The Robots of Victorville


The DARPA (Defense Advanced Research Projects Agency) Urban Challenge was held Saturday at a military training facility (read: spooky post-apocalyptic “peopleless suburb”) near Victorville. A $2 mil purse went to “Boss”, Cargenie Mellon’s robotized 2007 Chevy Tahoe, a completely autonomous aka SKYNET BATTLE ROBOT AUTONOMOUS vehicle that was the first to complete the difficult sixty mile obstacle course of stop signs, turns, intersections and race helmet humans in rollbar-reinforced obstacle cars. The program used to be ARPA before the Defense contractors started upping the ante. (I’m betting the purse was somewhat less than $2 mil in the old ARPA days.)

We began the day at 5am and drove east to behold the beautiful chlorofluorocarbons rise over the heads of the cool Canadian kids dressed up as a mountain range. The dusty air force base was freakin’ huge. I never heard so many robot jokes in all my life, walking the loneliest mile beside the human car chains to the stadium of 7,000+. We sang the national anthem like at any ball game–you’d think this was NASCAR–and then, one by one, like rats in a maze, the robots left their gates and begin working out the course.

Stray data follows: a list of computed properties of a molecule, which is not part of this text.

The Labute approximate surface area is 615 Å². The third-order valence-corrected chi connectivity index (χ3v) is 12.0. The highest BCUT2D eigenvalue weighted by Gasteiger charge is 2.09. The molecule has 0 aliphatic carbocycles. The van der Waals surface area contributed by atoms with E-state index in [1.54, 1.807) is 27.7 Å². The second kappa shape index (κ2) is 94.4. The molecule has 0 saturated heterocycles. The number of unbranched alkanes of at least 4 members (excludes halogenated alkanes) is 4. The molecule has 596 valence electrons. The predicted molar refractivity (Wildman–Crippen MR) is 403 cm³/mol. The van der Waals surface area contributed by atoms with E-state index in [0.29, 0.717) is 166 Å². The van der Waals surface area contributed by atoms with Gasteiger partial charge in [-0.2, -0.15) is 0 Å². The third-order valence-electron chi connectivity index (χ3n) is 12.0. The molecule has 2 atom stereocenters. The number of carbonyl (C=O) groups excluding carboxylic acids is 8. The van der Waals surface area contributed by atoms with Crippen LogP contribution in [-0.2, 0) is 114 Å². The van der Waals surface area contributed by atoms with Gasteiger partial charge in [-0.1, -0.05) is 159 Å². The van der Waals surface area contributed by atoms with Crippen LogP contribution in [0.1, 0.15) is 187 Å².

Most robots drove (drive? drove?) like your grandmother: one foot on the gas, one foot on the break. The crowd of 7,000+ cheered for anything they did. So let me get this over with: one small step for sentience, one giant step for A.I.


We walked to watch their missions from the streets. Perhaps it is law, but robotic cars have to have car alarms going off as they proceed, as if to say “I am a robot! Get out of my way!” We were none so reassured by huge cement barricades and chain link in place for our protection, for even this measure could not have stopped a berserk elephantine Team Oshkosh Truck from running rampant should he get fail to recover from a blue screen of death.

In the tent where robots are observed by helicopter, two robots came to the same intersection and waited for the other to go. It’s very philosophical, isn’t it. You want to know what happened? The crowd started yelling “Go! Go!” and one of the robots heard him and made a move. And wheeled out into the intersection in front of the other robot. And the other robot waited for him and then he went. It’s too much like real life!

I was expecting the robot demolition derby, so after they passed their driver’s test for the fourteenth time, I had about as much as could fucking stand and took off. Heard there was one accident that got everybody excited. But this: even robots are paying $3.25 for gas nowadays, so maybe we ought, should, you know… aw, forget it.

The Urban Challenge happens every two years and is free and open to the public.